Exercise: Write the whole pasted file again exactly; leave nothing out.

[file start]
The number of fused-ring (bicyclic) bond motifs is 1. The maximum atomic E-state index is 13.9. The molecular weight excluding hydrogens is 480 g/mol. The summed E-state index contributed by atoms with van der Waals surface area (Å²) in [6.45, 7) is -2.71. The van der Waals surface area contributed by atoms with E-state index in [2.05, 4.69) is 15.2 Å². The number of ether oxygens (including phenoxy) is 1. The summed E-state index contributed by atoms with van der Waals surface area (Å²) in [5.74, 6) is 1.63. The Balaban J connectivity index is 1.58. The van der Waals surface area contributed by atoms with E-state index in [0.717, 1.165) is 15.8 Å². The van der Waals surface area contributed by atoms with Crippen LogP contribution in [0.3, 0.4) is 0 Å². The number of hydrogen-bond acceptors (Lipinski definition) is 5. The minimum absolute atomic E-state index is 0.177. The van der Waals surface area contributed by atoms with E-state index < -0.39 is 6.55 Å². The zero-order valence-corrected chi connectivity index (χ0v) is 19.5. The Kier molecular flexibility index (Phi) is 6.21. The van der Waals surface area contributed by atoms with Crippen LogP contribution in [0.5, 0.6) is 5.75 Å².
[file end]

The number of fused-ring (bicyclic) bond motifs is 1. The maximum atomic E-state index is 13.9. The molecular weight excluding hydrogens is 480 g/mol. The summed E-state index contributed by atoms with van der Waals surface area (Å²) in [6.45, 7) is -2.71. The van der Waals surface area contributed by atoms with E-state index in [2.05, 4.69) is 15.2 Å². The number of ether oxygens (including phenoxy) is 1. The summed E-state index contributed by atoms with van der Waals surface area (Å²) in [5.74, 6) is 1.63. The Balaban J connectivity index is 1.58. The van der Waals surface area contributed by atoms with E-state index in [0.717, 1.165) is 15.8 Å². The van der Waals surface area contributed by atoms with Crippen LogP contribution in [0.3, 0.4) is 0 Å². The number of hydrogen-bond acceptors (Lipinski definition) is 5. The minimum absolute atomic E-state index is 0.177. The van der Waals surface area contributed by atoms with E-state index < -0.39 is 6.55 Å². The zero-order valence-corrected chi connectivity index (χ0v) is 19.5. The Kier molecular flexibility index (Phi) is 6.21. The van der Waals surface area contributed by atoms with Crippen LogP contribution in [0.5, 0.6) is 5.75 Å².